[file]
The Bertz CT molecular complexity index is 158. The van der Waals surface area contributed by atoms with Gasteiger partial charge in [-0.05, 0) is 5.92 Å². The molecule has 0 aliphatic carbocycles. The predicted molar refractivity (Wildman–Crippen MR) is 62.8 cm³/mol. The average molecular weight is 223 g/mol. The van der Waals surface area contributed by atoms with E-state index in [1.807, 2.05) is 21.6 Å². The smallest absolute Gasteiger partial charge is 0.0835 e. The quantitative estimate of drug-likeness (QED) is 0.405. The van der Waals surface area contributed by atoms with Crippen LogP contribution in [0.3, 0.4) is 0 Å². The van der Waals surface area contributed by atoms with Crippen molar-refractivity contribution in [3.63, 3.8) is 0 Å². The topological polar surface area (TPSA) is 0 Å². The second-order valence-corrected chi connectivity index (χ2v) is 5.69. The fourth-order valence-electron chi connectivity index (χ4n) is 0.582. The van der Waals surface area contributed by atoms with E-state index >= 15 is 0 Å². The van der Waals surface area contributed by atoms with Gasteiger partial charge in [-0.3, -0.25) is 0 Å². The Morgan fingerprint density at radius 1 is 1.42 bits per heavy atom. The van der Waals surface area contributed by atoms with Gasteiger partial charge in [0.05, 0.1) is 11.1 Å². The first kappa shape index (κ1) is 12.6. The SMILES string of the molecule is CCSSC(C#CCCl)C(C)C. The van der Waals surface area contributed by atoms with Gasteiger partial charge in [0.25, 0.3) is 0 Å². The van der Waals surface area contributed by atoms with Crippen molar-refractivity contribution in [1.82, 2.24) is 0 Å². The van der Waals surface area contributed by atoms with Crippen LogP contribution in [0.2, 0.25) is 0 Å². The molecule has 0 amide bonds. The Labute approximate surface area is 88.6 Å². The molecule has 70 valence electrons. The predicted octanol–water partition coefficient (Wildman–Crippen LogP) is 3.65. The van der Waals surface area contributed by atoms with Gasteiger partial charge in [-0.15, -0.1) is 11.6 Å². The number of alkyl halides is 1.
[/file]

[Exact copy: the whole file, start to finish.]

The Bertz CT molecular complexity index is 158. The van der Waals surface area contributed by atoms with Gasteiger partial charge in [-0.05, 0) is 5.92 Å². The molecule has 0 aliphatic carbocycles. The predicted molar refractivity (Wildman–Crippen MR) is 62.8 cm³/mol. The average molecular weight is 223 g/mol. The van der Waals surface area contributed by atoms with E-state index in [1.807, 2.05) is 21.6 Å². The smallest absolute Gasteiger partial charge is 0.0835 e. The quantitative estimate of drug-likeness (QED) is 0.405. The van der Waals surface area contributed by atoms with Crippen LogP contribution in [0.3, 0.4) is 0 Å². The van der Waals surface area contributed by atoms with Crippen molar-refractivity contribution in [3.63, 3.8) is 0 Å². The topological polar surface area (TPSA) is 0 Å². The second-order valence-corrected chi connectivity index (χ2v) is 5.69. The fourth-order valence-electron chi connectivity index (χ4n) is 0.582. The van der Waals surface area contributed by atoms with E-state index >= 15 is 0 Å². The van der Waals surface area contributed by atoms with Gasteiger partial charge in [-0.3, -0.25) is 0 Å². The Morgan fingerprint density at radius 1 is 1.42 bits per heavy atom. The van der Waals surface area contributed by atoms with Gasteiger partial charge in [0.05, 0.1) is 11.1 Å². The first kappa shape index (κ1) is 12.6. The SMILES string of the molecule is CCSSC(C#CCCl)C(C)C. The van der Waals surface area contributed by atoms with Gasteiger partial charge in [0.25, 0.3) is 0 Å². The van der Waals surface area contributed by atoms with Crippen molar-refractivity contribution in [1.82, 2.24) is 0 Å². The van der Waals surface area contributed by atoms with Crippen LogP contribution in [0.2, 0.25) is 0 Å². The molecule has 0 amide bonds. The Labute approximate surface area is 88.6 Å². The molecule has 70 valence electrons. The predicted octanol–water partition coefficient (Wildman–Crippen LogP) is 3.65. The van der Waals surface area contributed by atoms with Gasteiger partial charge in [-0.15, -0.1) is 11.6 Å². The number of alkyl halides is 1.